Open Access Research article

Wasting among Uganda men with pulmonary tuberculosis is associated with linear regain in lean tissue mass during and after treatment in contrast to women with wasting who regain fat tissue mass: prospective cohort study

Ezekiel Mupere13*, LaShaunda Malone2, Sarah Zalwango3, Alphonse Okwera3, Mary Nsereko3, Daniel J Tisch4, Isabel M Parraga5, Catherine M Stein24, Roy Mugerwa36, W Henry Boom2, Harriet K Mayanja36, Christopher C Whalen7 and Tuberculosis Research Unit at Case Western Reserve University

Author Affiliations

1 Department of Paediatrics & Child Health College of Health Sciences, Makerere University Kampala, Kampala, Uganda

2 Tuberculosis Research Unit, Case Western Reserve University, Cleveland, USA

3 Uganda-Case Western Reserve Research Collaboration, Kampala, Uganda

4 Department of Epidemiology & Biostatistics, Case Western Reserve University, Cleveland, USA

5 Department of Nutrition, Case Western Reserve University, Cleveland, USA

6 Department of Internal Medicine College of Health Sciences, Makerere University, Kampala, Uganda

7 Department of Epidemiology & Biostatistics College of Public Health, University of Georgia Athens, Athens, USA

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BMC Infectious Diseases 2014, 14:24  doi:10.1186/1471-2334-14-24

Published: 13 January 2014



Nutritional changes during and after tuberculosis treatment have not been well described. We therefore determined the effect of wasting on rate of mean change in lean tissue and fat mass as measured by bioelectrical impedance analysis (BIA), and mean change in body mass index (BMI) during and after tuberculosis treatment.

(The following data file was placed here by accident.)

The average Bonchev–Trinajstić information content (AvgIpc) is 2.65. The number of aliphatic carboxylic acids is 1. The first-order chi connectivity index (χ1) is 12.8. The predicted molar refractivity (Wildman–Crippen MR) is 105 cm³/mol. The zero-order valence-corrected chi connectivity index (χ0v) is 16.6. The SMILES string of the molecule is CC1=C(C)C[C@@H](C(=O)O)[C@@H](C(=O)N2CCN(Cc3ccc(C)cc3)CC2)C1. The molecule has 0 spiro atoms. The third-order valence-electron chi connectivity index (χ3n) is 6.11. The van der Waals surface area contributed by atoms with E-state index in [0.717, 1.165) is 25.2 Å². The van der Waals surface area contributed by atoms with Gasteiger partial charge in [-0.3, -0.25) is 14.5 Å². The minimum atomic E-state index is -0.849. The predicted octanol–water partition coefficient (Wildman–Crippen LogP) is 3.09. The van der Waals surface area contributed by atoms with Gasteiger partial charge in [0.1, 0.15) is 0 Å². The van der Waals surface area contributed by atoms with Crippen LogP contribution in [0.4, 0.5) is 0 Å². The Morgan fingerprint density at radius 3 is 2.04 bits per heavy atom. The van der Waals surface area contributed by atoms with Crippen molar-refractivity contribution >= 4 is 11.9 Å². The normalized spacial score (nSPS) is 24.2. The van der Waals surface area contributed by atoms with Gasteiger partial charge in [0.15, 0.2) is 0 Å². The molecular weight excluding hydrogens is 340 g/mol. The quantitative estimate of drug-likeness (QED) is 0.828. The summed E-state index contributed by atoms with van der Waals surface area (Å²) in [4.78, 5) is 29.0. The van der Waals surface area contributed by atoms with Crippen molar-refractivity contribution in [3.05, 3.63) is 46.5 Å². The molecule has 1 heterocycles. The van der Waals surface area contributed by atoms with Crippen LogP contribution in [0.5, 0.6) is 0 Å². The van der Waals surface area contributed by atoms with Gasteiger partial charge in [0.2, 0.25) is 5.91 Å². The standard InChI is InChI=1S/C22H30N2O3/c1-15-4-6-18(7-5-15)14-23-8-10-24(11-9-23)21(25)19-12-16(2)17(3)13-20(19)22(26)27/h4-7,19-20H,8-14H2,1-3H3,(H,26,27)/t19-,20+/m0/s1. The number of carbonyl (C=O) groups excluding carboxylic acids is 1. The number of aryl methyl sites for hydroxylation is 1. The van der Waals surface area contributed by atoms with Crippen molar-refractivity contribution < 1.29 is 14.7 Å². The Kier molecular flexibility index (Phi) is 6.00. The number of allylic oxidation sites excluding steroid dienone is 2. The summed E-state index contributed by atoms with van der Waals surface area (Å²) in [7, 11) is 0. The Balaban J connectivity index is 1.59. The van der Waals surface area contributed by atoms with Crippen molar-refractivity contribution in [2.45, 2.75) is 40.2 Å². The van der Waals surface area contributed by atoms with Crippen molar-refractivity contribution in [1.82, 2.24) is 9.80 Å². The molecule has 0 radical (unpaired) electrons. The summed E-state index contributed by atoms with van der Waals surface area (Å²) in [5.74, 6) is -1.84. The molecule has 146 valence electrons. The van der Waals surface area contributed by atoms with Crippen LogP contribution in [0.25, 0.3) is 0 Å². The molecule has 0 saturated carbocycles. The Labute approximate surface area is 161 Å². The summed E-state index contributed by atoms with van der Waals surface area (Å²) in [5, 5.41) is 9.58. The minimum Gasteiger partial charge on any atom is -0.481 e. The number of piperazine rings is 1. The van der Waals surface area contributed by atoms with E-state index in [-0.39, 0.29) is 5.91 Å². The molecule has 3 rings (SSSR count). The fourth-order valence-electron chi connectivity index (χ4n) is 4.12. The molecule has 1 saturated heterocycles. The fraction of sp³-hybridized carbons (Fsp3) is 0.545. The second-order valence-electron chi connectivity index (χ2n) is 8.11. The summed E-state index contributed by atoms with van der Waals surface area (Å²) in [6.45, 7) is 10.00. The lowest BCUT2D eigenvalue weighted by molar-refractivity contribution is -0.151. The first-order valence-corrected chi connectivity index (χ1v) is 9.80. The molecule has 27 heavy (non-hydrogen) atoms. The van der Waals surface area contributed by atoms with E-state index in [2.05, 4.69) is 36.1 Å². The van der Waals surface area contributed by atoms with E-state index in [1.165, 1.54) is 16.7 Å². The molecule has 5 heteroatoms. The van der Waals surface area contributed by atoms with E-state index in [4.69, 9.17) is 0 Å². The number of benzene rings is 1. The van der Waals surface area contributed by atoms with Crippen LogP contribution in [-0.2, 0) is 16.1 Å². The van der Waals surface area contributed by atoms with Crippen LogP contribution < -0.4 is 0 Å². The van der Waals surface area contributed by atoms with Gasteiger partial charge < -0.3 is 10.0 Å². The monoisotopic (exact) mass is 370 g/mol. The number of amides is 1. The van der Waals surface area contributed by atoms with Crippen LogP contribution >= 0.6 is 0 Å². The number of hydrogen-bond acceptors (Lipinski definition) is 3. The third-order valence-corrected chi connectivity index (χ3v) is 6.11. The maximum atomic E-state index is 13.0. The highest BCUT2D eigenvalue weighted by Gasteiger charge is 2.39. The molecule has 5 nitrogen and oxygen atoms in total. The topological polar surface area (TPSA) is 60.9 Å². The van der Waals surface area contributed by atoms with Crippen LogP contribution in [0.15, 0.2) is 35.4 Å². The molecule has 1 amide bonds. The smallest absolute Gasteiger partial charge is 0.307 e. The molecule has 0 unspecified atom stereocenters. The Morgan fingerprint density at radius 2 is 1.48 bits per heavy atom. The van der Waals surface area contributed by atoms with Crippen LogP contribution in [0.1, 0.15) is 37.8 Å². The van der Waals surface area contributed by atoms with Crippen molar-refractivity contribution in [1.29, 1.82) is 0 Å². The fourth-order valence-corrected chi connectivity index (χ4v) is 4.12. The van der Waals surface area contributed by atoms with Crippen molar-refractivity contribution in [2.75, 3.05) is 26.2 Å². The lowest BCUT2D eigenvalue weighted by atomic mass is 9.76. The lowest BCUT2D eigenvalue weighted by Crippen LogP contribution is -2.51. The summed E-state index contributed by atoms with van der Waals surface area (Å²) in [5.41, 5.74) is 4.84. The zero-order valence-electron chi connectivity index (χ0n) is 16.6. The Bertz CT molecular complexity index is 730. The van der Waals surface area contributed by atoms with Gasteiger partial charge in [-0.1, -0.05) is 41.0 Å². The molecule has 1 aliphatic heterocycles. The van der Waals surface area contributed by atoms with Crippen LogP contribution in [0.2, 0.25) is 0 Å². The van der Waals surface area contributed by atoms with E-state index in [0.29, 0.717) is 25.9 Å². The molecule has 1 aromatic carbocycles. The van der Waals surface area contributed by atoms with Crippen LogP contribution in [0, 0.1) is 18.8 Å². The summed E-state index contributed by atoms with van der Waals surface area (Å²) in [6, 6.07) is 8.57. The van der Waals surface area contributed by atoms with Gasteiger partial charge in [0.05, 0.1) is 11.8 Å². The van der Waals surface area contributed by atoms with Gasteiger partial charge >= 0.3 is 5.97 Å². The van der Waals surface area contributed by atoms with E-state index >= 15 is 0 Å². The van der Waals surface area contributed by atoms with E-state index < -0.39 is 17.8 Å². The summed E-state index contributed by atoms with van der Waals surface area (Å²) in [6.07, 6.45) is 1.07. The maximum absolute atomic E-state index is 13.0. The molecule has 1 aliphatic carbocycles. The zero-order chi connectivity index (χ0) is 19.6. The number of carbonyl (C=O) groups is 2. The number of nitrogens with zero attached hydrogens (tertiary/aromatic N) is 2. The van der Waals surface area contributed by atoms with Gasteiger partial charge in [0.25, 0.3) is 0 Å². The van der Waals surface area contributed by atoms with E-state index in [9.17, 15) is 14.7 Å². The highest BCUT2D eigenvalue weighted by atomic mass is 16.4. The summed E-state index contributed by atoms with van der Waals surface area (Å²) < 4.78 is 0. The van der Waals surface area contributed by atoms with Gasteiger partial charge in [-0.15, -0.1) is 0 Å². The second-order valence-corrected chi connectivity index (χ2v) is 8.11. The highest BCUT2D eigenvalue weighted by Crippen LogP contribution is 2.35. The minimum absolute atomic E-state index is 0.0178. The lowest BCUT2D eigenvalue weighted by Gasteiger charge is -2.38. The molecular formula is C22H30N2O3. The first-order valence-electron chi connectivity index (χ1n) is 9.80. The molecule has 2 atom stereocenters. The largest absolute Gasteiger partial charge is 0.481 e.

In a prospective cohort study of 717 adult patients, BMI and height-normalized indices of lean tissue (LMI) and fat mass (FMI) as measured by BIA were assessed at baseline, 3, 12, and 24 months.


Men with wasting at baseline regained LMI at a greater rate than FMI (4.55 kg/m2 (95% confidence interval (CI): 1.26, 7.83 versus 3.16 (95% CI: 0.80, 5.52)) per month, respectively during initial tuberculosis therapy. In contrast, women with wasting regained FMI at greater rate than LMI (3.55 kg/m2 (95% CI: 0.40, 6.70) versus 2.07 (95% CI: -0.74, 4.88)), respectively. Men with wasting regained BMI at a rate of 6.45 kg/m2 (95% CI: 3.02, 9.87) in the first three months whereas women, had a rate of 3.30 kg/m2 (95% CI: -0.11, 6.72). There were minimal changes in body composition after month 3 and during months 12 to 24.


Wasted tuberculosis patients regain weight with treatment but the type of gain differs by gender and patients may remain underweight after the initial phase of treatment.

Tuberculosis; HIV; Wasting; Lean tissue mass index; Fat mass index; Body mass index; Gender